No: A collimator corrects for this optically, All iron sights and hunting scopes currently an the market can be collimated. For the very high, "See through mounts", we have our Collimator Extension.

9. HOW MUCH TIME CAN BE SAVED?

A saving of 90% on inexpensive side mounts of the type usually installed on .22 rifles is not uncommon. A saving of 70% on side mounts for the hunting type rifle and a saving of 60% on top mounts as well as iron sights. In addition -- the assurance that the scope reticle will always be in the center of the field meaning that a perfect job is guaranteed.

10. WHAT CALIBERS WILL IT FIT?

We currently make 53 sizes of spuds to fit all currently manufactured rifles, handguns and shotguns as well as special purpose spuds to fit military arms and also muzzle loaders.  In addition: .50-cal BMG!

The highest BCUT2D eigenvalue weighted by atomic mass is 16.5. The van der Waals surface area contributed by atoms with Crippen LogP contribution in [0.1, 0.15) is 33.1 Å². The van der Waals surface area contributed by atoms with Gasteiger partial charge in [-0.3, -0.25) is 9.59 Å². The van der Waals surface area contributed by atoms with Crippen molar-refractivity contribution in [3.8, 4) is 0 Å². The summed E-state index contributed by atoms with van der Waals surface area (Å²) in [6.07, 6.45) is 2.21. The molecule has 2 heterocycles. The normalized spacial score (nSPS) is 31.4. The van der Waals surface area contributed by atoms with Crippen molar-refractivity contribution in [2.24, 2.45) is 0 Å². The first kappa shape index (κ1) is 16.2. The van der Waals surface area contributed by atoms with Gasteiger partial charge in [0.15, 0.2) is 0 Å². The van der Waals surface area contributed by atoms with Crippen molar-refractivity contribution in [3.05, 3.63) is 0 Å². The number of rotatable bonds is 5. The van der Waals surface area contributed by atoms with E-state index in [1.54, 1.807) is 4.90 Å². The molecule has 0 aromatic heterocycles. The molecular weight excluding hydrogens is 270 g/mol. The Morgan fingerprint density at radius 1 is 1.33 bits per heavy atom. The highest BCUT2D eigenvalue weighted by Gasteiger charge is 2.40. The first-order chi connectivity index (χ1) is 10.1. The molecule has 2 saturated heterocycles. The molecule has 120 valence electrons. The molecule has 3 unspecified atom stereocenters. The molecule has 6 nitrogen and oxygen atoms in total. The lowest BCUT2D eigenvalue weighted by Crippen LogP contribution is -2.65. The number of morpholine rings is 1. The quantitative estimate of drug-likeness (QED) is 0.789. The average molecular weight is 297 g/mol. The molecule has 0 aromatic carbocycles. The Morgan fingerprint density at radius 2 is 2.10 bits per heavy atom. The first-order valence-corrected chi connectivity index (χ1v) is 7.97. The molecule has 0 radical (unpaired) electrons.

11. ARE SPUD DIAMETERS CRITICAL?

We grind all spuds to fit the bores with a slip fit so as to not damage or seize in a barrel. Parallelism and diameter are extremely close in tollerances.

12. DOES IT WORK ON A BENT BARREL?

Barrels with bends (and most barrels do have bends to one degree or another) has no effect on the accuracy of the collimator provided that the bend is not in the last three inches of the bore at the muzzle. Again, that last 2-1/2 inches governs the flight of the bullet.

13. WHICH RETICLE SHOULD I CHOOSE?